June 2018 1st Edition

Increasing access to animal health services

Written by More Matshediso
Like humans and all other living beings, animals also have a need when it comes to their health care needs.

Dr Mukani Nobela doing a Buhner Stich after fixing a Uterine ProlapseThis is why the North West Department of Rural Environment and Agricultural Development is increasing efforts to strengthen the veterinary services in the province.

The department has already placed eleven veterinarians in rural areas of the province as part of their one year compulsory community service to ensure that all threats to animal health and food safety are detected and dealt with as early as possible.

The department said the objectives of Veterinary Compulsory Community Services programme (CCS) is to provide accessible and affordable veterinary services to under-served and poor resourced areas in the country.

The newly deployed veterinarians have been sent veterinary offices in local municipalities including Kagisano, Taung, Ramotshere Moiloa, Madibeng, and areas around Potchefstroom centres.

Dr Mukani Nobela who is one of the Veterinarians told Vuk’uzenzele about the importance of keeping animals healthy.

“Animals are living breathing beings just like human beings. They feel pain and get sick but most importantly, some protect us and others feed us, so we need to take care of them,” the 27-year-old said.

Nobela works in a veterinary office in Madibeng Local Municipality but from time to time is called to go provide her specialised services in different households across Madibeng.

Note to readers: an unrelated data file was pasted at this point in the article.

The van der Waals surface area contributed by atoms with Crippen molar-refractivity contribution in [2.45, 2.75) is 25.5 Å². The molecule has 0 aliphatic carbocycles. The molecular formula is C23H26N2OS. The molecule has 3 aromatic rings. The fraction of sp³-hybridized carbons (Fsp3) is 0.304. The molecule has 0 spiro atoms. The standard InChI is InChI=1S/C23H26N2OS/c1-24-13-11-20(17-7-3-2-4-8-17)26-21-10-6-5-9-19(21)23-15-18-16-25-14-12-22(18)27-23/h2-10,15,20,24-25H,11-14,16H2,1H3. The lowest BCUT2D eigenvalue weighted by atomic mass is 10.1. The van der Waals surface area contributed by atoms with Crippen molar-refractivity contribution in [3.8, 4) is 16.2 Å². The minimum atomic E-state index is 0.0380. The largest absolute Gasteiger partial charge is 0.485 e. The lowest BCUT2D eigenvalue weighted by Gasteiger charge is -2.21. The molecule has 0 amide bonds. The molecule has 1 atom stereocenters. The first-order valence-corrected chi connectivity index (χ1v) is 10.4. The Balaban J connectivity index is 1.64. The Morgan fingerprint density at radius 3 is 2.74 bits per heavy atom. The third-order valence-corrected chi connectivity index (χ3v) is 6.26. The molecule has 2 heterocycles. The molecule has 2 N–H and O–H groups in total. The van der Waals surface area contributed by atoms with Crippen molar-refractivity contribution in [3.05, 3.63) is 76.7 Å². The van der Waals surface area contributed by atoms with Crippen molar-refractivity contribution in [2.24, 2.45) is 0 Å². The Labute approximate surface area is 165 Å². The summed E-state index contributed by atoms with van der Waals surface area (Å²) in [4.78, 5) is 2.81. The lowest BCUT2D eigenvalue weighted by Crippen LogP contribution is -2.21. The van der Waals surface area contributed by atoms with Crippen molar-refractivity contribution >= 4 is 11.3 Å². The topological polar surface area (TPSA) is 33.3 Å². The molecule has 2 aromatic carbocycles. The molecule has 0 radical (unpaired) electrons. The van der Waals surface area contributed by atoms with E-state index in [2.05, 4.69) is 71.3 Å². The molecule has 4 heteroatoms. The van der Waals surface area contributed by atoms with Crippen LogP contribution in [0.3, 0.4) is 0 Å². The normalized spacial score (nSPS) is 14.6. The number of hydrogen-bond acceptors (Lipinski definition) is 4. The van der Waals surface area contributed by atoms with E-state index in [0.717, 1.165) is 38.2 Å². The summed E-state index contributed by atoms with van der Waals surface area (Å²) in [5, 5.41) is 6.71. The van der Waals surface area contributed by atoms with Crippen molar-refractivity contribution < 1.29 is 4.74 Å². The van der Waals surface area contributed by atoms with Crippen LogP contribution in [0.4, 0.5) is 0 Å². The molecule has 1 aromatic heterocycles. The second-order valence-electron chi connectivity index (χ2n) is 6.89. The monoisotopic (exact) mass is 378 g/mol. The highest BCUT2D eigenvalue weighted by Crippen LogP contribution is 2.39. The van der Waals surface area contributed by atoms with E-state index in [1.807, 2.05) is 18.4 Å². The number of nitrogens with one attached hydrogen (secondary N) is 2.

Part of her daily job is to vaccinate dogs and cats as well as treating livestock for different diseases including Transmissible Venereal Tumor (TVT). 

The University of Pretoria graduate said she chose her career path because while she was growing up in Giyani, Limpopo she did not see anyone taking care of animal health in her community.

She sees working in the North West as an opportunity to motivate community members to care for their animals, as it is a rural province and also hopes to inspire black females in the area to follow in her footsteps.

“The North West was my first option mainly because there is a lot of animal production taking place here and it is close to my home province,” Nobela said.

She also hopes to increase her skills and knowledge with regard to field work for domestic or companion animals and those used in agriculture. 

The department said CCS veterinarians are expected to make use of the already existing communication channels with the community in order to establish mobile community veterinary clinics.

“This does not replace the standing work that is conducted routinely by Provincial Veterinary Services, but is an extension of the services,” the department said.

In order to fulfil the requirements of South African Veterinary Council (SAVC), cases that are diagnosed in the field and that may require extensive treatment and hospitalisation will be referred back to a stationery registered clinic of the province.

The newly qualified Veterinarians operate under strict monitoring by the Veterinary Council and will receive a certificate of full completion at the end of their contract with CCS year and only then can they operate in places of their own choice.

Rural development
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